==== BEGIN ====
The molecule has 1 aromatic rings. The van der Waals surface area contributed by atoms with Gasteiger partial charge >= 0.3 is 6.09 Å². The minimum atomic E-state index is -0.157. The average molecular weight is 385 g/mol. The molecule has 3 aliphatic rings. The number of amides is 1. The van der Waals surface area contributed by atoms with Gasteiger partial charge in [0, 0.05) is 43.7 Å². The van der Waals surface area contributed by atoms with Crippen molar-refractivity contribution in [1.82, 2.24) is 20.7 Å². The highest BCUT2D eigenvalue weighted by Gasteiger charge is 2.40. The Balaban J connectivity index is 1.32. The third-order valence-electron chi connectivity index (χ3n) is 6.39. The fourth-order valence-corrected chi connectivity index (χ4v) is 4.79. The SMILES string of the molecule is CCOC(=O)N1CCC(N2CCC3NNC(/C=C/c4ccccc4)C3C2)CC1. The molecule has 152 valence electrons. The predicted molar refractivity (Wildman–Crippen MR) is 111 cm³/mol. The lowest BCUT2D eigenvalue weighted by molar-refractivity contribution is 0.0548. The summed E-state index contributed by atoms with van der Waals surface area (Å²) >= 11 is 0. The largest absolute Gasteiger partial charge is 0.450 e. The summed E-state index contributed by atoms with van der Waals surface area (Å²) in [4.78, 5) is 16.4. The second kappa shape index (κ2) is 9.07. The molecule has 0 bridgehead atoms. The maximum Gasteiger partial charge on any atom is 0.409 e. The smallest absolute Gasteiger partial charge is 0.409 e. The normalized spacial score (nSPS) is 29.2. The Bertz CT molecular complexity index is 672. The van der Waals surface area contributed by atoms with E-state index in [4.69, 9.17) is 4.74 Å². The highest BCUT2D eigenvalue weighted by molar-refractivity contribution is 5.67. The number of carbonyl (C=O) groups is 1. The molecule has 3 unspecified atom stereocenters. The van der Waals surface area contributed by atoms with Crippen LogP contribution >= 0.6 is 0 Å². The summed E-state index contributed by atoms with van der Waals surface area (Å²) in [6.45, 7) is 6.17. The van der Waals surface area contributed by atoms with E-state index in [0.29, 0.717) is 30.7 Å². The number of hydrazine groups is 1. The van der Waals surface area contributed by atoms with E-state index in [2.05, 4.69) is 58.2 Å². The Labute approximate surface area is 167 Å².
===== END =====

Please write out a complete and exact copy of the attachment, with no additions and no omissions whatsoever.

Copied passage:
The molecule has 1 aromatic rings. The van der Waals surface area contributed by atoms with Gasteiger partial charge >= 0.3 is 6.09 Å². The minimum atomic E-state index is -0.157. The average molecular weight is 385 g/mol. The molecule has 3 aliphatic rings. The number of amides is 1. The van der Waals surface area contributed by atoms with Gasteiger partial charge in [0, 0.05) is 43.7 Å². The van der Waals surface area contributed by atoms with Crippen molar-refractivity contribution in [1.82, 2.24) is 20.7 Å². The highest BCUT2D eigenvalue weighted by Gasteiger charge is 2.40. The Balaban J connectivity index is 1.32. The third-order valence-electron chi connectivity index (χ3n) is 6.39. The fourth-order valence-corrected chi connectivity index (χ4v) is 4.79. The SMILES string of the molecule is CCOC(=O)N1CCC(N2CCC3NNC(/C=C/c4ccccc4)C3C2)CC1. The molecule has 152 valence electrons. The predicted molar refractivity (Wildman–Crippen MR) is 111 cm³/mol. The lowest BCUT2D eigenvalue weighted by molar-refractivity contribution is 0.0548. The summed E-state index contributed by atoms with van der Waals surface area (Å²) >= 11 is 0. The largest absolute Gasteiger partial charge is 0.450 e. The summed E-state index contributed by atoms with van der Waals surface area (Å²) in [4.78, 5) is 16.4. The second kappa shape index (κ2) is 9.07. The molecule has 0 bridgehead atoms. The maximum Gasteiger partial charge on any atom is 0.409 e. The smallest absolute Gasteiger partial charge is 0.409 e. The normalized spacial score (nSPS) is 29.2. The Bertz CT molecular complexity index is 672. The van der Waals surface area contributed by atoms with E-state index in [4.69, 9.17) is 4.74 Å². The highest BCUT2D eigenvalue weighted by molar-refractivity contribution is 5.67. The number of carbonyl (C=O) groups is 1. The molecule has 3 unspecified atom stereocenters. The van der Waals surface area contributed by atoms with Crippen LogP contribution >= 0.6 is 0 Å². The summed E-state index contributed by atoms with van der Waals surface area (Å²) in [6.45, 7) is 6.17. The van der Waals surface area contributed by atoms with E-state index in [0.29, 0.717) is 30.7 Å². The number of hydrazine groups is 1. The van der Waals surface area contributed by atoms with E-state index in [2.05, 4.69) is 58.2 Å². The Labute approximate surface area is 167 Å².